* In any case, I am watching all of these shows YET not watching them as I write this. Actually watching them to completion would imply understanding plus all inherent biases, not watching them would mean having zero idea what to make of it. This experiment is neither. A fragmented experience means having less than 1% percent of the actual experience. A sort of paradox in itself, which is in actuality closer to absurdity than anything.
Such reactions that don’t make much sense. The preposterous experiment would tell me without a doubt Stella Women’s Academy-something to the third power is about bullying and possibly rich kids. Illogical results from a fragmented experience. Same as the lunacy of rushing to school with a piece of toast in one’s mouth, which by the way, one would inevitably must ask who realistically does that. Who does that. Anime characters.
Does a empty box with a piece of paper attached to it that says “empty” is no longer empty because of it? If isn’t, then is it full? My, these questions have no easy solutions. Unlike Anime Experiments that lay out procedures and solutions no matter how impractical and/or farfetched an experiment happens to be.
It is then a reasonable conclusion to imagine 99% of scenes in Free! to take place in a pool. This happens to be true seeing the first image happens to take place in a pool. But the screenshot about begs the unanswered question how seemingly Free! doesn’t show swimming but a figure doing the opposite of swimming which is drowning. If you are not swimming or floating then you are drowning. For all the trailers, one would imagine everyone in Free! knows how to swim at an Olympic level and is practically drowning safe. Turns out it’s not. Turns out some can’t even swim.
Yes, absurdity. Note how there is something strangely bizarre about watching random parts of anime OP. You start to pick up things you shouldn’t. You start to pick up the out of context scenes and given them some other meaning. Like always assuming students are always late for school, taking literally a cool animation and turning it into a place with zero gravity because that is what it looks like at first glance, and proclaiming axes have no real mass.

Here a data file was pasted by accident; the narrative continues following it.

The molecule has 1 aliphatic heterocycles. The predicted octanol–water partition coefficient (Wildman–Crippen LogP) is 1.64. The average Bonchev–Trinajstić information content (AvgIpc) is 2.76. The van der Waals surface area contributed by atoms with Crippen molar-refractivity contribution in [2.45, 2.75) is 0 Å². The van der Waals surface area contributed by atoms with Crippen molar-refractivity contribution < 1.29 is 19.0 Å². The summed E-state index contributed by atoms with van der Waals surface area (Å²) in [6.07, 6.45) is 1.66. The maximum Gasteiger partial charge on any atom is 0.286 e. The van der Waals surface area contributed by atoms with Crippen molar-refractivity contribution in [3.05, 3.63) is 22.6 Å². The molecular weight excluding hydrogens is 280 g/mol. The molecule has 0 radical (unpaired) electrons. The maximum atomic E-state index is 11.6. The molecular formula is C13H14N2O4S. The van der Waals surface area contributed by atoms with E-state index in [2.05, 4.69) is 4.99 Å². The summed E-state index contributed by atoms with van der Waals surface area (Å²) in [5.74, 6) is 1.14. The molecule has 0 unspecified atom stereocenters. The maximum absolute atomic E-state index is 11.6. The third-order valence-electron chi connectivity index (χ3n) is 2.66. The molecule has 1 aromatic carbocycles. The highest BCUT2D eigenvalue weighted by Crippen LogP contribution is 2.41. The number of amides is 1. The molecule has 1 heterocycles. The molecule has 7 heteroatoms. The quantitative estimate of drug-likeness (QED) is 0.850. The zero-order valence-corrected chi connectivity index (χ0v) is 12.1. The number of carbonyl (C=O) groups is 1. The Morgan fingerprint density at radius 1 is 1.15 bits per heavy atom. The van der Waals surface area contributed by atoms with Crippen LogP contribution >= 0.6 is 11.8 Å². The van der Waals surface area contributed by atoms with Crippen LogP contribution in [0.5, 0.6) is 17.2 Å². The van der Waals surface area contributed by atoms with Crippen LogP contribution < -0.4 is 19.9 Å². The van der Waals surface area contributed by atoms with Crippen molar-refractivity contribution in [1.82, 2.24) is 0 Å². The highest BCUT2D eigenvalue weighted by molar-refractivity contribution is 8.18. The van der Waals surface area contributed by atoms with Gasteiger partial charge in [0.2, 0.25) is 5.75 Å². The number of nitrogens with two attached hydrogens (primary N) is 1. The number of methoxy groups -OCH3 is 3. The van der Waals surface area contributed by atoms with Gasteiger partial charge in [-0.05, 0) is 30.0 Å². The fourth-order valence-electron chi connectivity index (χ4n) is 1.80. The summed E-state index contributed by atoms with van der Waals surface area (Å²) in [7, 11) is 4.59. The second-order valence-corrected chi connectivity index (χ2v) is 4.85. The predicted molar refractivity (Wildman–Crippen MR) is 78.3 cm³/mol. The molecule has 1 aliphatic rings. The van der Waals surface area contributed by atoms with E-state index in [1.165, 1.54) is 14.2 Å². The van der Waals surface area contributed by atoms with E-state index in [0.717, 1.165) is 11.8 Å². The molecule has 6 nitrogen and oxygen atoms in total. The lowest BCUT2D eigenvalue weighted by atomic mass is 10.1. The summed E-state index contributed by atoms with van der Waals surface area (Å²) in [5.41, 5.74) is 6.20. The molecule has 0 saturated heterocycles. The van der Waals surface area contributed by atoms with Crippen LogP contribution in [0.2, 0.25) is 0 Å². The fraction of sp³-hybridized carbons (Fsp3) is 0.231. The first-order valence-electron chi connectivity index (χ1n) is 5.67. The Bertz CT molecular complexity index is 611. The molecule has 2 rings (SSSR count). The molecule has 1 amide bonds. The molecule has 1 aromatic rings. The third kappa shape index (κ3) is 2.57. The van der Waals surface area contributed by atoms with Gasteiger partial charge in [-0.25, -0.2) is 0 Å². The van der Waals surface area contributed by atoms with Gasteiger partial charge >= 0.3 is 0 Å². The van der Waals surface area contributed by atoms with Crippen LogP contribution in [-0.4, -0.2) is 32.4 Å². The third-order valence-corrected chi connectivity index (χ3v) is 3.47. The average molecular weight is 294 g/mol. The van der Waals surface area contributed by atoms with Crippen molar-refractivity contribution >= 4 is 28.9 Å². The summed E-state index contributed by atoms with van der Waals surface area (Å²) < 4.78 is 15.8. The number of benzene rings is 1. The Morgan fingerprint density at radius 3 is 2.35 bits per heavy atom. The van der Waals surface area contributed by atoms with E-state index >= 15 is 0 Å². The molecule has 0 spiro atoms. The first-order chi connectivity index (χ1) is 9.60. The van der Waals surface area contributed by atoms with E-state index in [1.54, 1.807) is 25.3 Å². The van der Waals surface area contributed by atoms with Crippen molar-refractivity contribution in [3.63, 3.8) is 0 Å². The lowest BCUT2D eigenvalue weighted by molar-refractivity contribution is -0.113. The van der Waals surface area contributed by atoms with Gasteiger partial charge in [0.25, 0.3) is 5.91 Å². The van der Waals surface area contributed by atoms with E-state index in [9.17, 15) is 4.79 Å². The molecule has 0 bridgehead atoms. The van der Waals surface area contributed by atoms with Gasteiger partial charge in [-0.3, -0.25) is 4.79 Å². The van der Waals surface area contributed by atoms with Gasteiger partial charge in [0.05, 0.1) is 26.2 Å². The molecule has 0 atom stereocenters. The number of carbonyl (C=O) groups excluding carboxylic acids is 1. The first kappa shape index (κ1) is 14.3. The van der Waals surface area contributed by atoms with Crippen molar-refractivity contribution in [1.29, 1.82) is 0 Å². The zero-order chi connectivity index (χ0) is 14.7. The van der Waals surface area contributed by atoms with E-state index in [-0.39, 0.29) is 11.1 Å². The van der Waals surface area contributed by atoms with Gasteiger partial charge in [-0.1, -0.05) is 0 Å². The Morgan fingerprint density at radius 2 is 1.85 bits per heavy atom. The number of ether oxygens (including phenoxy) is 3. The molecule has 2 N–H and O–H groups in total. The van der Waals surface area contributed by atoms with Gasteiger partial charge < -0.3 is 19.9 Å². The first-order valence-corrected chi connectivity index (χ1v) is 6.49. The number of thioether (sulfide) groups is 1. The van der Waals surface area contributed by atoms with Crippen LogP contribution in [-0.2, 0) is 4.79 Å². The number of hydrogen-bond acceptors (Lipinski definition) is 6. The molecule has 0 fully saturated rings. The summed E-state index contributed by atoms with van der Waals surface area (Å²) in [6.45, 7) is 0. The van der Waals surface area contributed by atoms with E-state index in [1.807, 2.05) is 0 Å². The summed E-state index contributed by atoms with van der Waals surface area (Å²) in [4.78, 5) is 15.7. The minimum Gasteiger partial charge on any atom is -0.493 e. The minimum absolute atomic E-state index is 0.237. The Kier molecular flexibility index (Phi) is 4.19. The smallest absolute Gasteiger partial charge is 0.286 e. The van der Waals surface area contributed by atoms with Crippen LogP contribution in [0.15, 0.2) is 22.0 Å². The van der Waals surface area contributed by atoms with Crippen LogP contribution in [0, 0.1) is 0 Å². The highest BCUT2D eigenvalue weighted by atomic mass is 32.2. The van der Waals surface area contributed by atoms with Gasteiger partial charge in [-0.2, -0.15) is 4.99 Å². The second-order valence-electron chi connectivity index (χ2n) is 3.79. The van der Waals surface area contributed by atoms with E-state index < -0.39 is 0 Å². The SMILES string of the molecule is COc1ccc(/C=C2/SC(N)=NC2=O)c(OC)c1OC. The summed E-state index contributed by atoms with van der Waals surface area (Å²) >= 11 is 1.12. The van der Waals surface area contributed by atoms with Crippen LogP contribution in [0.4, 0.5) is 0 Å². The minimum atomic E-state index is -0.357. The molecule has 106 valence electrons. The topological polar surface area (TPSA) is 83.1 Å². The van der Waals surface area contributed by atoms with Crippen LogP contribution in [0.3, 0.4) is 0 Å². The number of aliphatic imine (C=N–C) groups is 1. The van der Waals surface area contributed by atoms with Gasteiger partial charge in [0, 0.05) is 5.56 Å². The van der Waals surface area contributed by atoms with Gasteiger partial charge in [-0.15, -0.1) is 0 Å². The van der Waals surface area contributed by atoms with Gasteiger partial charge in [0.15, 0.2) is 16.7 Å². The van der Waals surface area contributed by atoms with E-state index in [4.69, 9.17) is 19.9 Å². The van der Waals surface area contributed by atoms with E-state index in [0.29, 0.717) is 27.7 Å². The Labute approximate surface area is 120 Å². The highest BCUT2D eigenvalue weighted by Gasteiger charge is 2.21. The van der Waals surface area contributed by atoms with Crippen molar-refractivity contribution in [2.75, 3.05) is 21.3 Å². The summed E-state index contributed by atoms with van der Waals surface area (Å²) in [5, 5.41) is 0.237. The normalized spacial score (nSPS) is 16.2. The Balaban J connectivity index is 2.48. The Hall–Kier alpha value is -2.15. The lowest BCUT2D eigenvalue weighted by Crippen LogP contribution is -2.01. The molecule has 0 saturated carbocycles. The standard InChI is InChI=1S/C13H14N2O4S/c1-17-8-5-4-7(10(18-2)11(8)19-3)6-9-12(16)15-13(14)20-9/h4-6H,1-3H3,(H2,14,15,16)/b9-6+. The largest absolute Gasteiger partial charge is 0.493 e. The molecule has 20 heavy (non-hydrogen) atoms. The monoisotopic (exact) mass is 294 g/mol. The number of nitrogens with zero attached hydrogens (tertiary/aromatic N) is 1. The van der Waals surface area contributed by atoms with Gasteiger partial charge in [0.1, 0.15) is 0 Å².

Our eyes are then presented with more incongruity which our senses quickly catch. Life, crime, and more than Pyscho-Pass’ sequel could dare to accomplish. WATAMOTE, which my mind irremediably read it initially as Wakamoto. It also did so the second time. Shamefully, also the third time..
Watamote probably provides most misleading random OP scene of all. Maybe it does maybe it doesn’t. Whoever read the original knows best. Utterly confused I went back to it to check, just in case, but found most of the OP theme does revolve around Ms. Sleep-deprived, one-eyed character chained to a wall and screaming like a crazy wild beast. I expected WATAMOTE to bring some type of funny OP with overly cutesy vocals, enough to make me mortified to play without earbuds. Instead I got an overly grimdark theme that doesn’t fit what I imagined the supposed snappy comedy WATAMOTE would be. I guess that proves that OP themes can take very different directions from the show themselves. Or in a way the director imagined this metaphor of being chained and viewed as a criminal was the way to go.